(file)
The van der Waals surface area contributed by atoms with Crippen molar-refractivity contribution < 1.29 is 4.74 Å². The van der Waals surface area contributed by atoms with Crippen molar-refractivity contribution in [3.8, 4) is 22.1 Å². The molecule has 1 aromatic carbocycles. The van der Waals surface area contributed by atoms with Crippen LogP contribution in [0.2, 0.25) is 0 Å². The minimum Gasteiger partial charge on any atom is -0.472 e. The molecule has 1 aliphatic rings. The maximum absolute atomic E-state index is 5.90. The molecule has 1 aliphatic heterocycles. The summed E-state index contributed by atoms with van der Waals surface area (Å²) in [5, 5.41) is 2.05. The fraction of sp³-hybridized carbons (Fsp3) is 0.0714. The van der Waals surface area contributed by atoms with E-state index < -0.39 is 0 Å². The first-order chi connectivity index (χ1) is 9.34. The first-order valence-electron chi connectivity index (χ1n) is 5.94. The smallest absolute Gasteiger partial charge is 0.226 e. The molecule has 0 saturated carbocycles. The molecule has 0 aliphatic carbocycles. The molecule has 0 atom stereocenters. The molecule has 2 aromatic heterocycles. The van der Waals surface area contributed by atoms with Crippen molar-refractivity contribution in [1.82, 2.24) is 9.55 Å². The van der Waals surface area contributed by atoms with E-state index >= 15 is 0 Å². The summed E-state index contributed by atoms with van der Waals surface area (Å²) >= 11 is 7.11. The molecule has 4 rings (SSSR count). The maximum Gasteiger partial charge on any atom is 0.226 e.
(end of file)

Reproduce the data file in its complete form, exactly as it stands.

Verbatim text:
The van der Waals surface area contributed by atoms with Crippen molar-refractivity contribution < 1.29 is 4.74 Å². The van der Waals surface area contributed by atoms with Crippen molar-refractivity contribution in [3.8, 4) is 22.1 Å². The molecule has 1 aromatic carbocycles. The van der Waals surface area contributed by atoms with Crippen LogP contribution in [0.2, 0.25) is 0 Å². The minimum Gasteiger partial charge on any atom is -0.472 e. The molecule has 1 aliphatic rings. The maximum absolute atomic E-state index is 5.90. The molecule has 1 aliphatic heterocycles. The summed E-state index contributed by atoms with van der Waals surface area (Å²) in [5, 5.41) is 2.05. The fraction of sp³-hybridized carbons (Fsp3) is 0.0714. The van der Waals surface area contributed by atoms with E-state index < -0.39 is 0 Å². The first-order chi connectivity index (χ1) is 9.34. The first-order valence-electron chi connectivity index (χ1n) is 5.94. The smallest absolute Gasteiger partial charge is 0.226 e. The molecule has 0 saturated carbocycles. The molecule has 0 aliphatic carbocycles. The molecule has 0 atom stereocenters. The molecule has 2 aromatic heterocycles. The van der Waals surface area contributed by atoms with Crippen molar-refractivity contribution in [1.82, 2.24) is 9.55 Å². The van der Waals surface area contributed by atoms with E-state index >= 15 is 0 Å². The summed E-state index contributed by atoms with van der Waals surface area (Å²) >= 11 is 7.11. The molecule has 4 rings (SSSR count). The maximum Gasteiger partial charge on any atom is 0.226 e.